Point 3 should be the most alarming and obvious to artists. We’ve reported numerous times of the apparent inadequacies of streaming revenues (e.g. 1,000,000 streams equal some insanely low amount of money). With this new information it is clear that the streaming financial model in place with Pandora, while inadequate for most artists seems to be inadequate for Pandora itself. It appears that the royalty rates that Pandora agreed to pay the labels set the bar at too high of a rate to be a sustainable or scalable model.
For the artists out there, how much have you seen in terms of streaming revenue to date? Are you sound exchange numbers increasing in a proportional manner? Curious minds want to know.
Please write in with your comments. Stay tuned for more.
The current hot topic debate in the music industry involves the Internet Radio Fairness Act (“IRFA”). Recently, the debate is getting louder as the top artists in the music world and successful Internet radio companies clash over the bill. Supporters of IRFA say it is vital to the survival and success of all digital music streaming companies to end a flawed royalty system, but opponents claim it represents a disproportional cut in pay that musicians have come to and may eventually rely upon. It’s no surprise this debate revolves around money, but let’s not mute what’s more important: the long-term health of the digital music business itself.
How are the current Internet Radio and Streaming royalty rates set? Music rights owners (publishers, labels and independent musicians) and the digital radio companies do not negotiate the price of a license for streaming digital music. Instead, Congress’ Copyright Royalty Board (“CRB”), a three-judge panel, directly sets the price once every five years after SoundExchange (remember SE represents both master owners and performers which can include labels as well as independent musicians) and the digital radio services (online, satellite and cable radio companies) present evidence about the value of recorded music and the technology for delivering it to music listeners. Then, the CRB determines the royalties each kind of music service will have to pay out for the next five years. SoundExchange is then charged with distributing out those royalties to its members. The Performing Rights Organizations have their own equally confusing method for collecting and distributing royalties from internet broadcasts.
The debate or heavy complaining which led to the introduction of IRFA is coming from streaming services like Pandora. CRB has decided on dramatically different royalty rates: Internet radio companies like Pandora, the IRFA’s most vocal supporter, purportedly pay more than 50% of their revenue in performance royalties; satellite radio companies like Sirius XM pay about 7.5%; cable radio companies like Muzak pay about 15%, and AM/FM radio pays nothing. The result of these high royalty rates have forced most online streaming services out of the music business; most notably some giants such as AOL, Yahoo, and Microsoft.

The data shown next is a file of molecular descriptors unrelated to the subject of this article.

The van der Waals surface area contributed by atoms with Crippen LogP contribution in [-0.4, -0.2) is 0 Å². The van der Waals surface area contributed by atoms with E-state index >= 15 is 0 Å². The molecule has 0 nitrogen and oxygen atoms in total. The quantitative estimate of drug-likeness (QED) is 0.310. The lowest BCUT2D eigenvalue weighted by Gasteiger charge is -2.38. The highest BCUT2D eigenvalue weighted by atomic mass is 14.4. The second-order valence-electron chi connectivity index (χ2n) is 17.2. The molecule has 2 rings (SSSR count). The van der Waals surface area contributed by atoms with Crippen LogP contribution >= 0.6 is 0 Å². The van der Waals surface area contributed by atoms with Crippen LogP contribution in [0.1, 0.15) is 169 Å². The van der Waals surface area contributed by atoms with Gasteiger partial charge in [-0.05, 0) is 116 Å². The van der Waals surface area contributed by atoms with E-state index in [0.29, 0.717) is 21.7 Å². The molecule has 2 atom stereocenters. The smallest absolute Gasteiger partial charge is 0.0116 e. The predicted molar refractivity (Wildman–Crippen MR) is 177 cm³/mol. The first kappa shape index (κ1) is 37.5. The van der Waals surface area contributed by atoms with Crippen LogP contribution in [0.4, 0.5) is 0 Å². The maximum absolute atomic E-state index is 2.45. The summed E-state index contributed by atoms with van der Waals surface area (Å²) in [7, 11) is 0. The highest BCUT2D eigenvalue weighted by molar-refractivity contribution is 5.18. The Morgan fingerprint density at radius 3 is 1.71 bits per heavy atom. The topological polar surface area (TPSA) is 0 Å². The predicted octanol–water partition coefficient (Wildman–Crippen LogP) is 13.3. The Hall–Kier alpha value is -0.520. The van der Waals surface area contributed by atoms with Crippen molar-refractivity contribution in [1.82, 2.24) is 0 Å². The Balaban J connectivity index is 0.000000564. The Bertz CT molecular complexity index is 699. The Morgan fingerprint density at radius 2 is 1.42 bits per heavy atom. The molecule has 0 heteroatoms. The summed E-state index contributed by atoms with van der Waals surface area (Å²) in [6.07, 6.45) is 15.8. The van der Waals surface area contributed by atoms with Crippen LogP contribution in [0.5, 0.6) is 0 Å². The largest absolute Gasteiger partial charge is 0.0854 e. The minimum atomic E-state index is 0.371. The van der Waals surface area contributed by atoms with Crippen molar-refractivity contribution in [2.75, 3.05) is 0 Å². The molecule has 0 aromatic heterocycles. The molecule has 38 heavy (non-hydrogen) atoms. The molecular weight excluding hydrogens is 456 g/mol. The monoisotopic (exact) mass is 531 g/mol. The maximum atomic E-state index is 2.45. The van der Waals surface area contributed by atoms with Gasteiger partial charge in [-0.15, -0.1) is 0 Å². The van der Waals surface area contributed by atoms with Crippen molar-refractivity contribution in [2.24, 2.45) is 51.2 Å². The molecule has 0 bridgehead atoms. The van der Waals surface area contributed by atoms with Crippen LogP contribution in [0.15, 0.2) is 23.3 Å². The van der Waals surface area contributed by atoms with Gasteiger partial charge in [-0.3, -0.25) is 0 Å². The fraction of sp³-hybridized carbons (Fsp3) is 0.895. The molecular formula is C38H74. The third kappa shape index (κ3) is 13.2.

With the rise of services like Pandora and Spotify, the labels and publishers went to extraordinary lengths to ensure that they would be paid a “fair” amount and the artists lobbied hard as well. Any change, however minimal, will be met with angry voices screaming (or singing) on the other side.
IRFA is designed to give Internet radio stations a fairer calculation process for setting the price of their music and lower this difference. The goal is to put services like Pandora, Spotify, Muzak, SIriusXM, on the same or similar footing. But 125 major label artists including Rhianna, Ne-Yo, Billy Joel, Maroon 5, and Missy Elliot penned a letter opposing IRFA. Their unified voice argues that IRFA will cut deeply into current Internet radio royalty earnings by an estimated 85%.
Who is right? Who is wrong? Who knows? What we are sure about is that, without a doubt, Internet radio is good for consumers. It allows for more music choices with more control for the listener, pushes songs from both major record labels and the nation’s rising independent musicians, and enables greater exposure and potential compensation for thousands of artists who would otherwise never be heard. Rights owners see this medium as a meaningful revenue stream that is only going to grow overtime. And the more listeners and the more plays mean Internet radio companies must pay more in overall licensing and rights fees to stream the music. Supporters of IRFA say that not only will these lower rates drive more innovation in legal music distribution, but also ensure more artists are fairly compensated for the performance of their recordings.
It is hard for us at L4M to pick sides in this fight. We have been writing about the changing music industry for almost five years now. We spotted Spotify as a potential solution and also a potential problem prior to its US launch. It comes as no surprise to us or our readers that there is a fight over how much streaming radio plays should pay out to artists. Obviously, we want to see a fair resolution, but that gets us into the existential debate over what is fair and how much is art worth. We’re not getting into that debate in this entry (save that for a night filled with several glasses of scotch and smoking jackets).
What do you think? Comment, email or discuss over Thanksgiving dinner (please don’t).